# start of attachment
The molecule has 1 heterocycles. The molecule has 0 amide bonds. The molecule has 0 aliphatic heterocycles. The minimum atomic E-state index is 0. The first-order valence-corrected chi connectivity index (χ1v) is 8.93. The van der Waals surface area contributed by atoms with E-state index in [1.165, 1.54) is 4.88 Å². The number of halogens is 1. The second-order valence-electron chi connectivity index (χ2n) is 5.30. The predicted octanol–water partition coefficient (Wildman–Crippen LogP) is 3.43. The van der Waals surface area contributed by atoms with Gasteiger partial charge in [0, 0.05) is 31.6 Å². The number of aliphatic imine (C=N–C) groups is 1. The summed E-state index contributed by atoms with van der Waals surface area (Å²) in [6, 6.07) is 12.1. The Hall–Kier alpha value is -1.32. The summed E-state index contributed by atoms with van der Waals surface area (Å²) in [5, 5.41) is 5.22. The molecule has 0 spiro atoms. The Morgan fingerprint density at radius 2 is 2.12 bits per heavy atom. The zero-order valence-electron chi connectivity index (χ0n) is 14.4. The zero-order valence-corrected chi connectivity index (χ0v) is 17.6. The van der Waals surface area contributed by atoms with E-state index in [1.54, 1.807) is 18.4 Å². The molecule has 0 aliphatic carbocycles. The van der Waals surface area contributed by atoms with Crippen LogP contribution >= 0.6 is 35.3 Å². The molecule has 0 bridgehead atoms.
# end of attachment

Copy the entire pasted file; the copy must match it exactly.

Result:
The molecule has 1 heterocycles. The molecule has 0 amide bonds. The molecule has 0 aliphatic heterocycles. The minimum atomic E-state index is 0. The first-order valence-corrected chi connectivity index (χ1v) is 8.93. The van der Waals surface area contributed by atoms with E-state index in [1.165, 1.54) is 4.88 Å². The number of halogens is 1. The second-order valence-electron chi connectivity index (χ2n) is 5.30. The predicted octanol–water partition coefficient (Wildman–Crippen LogP) is 3.43. The van der Waals surface area contributed by atoms with Gasteiger partial charge in [0, 0.05) is 31.6 Å². The number of aliphatic imine (C=N–C) groups is 1. The summed E-state index contributed by atoms with van der Waals surface area (Å²) in [6, 6.07) is 12.1. The Hall–Kier alpha value is -1.32. The summed E-state index contributed by atoms with van der Waals surface area (Å²) in [5, 5.41) is 5.22. The molecule has 0 spiro atoms. The Morgan fingerprint density at radius 2 is 2.12 bits per heavy atom. The zero-order valence-electron chi connectivity index (χ0n) is 14.4. The zero-order valence-corrected chi connectivity index (χ0v) is 17.6. The van der Waals surface area contributed by atoms with E-state index in [1.54, 1.807) is 18.4 Å². The molecule has 0 aliphatic carbocycles. The van der Waals surface area contributed by atoms with Crippen LogP contribution >= 0.6 is 35.3 Å². The molecule has 0 bridgehead atoms.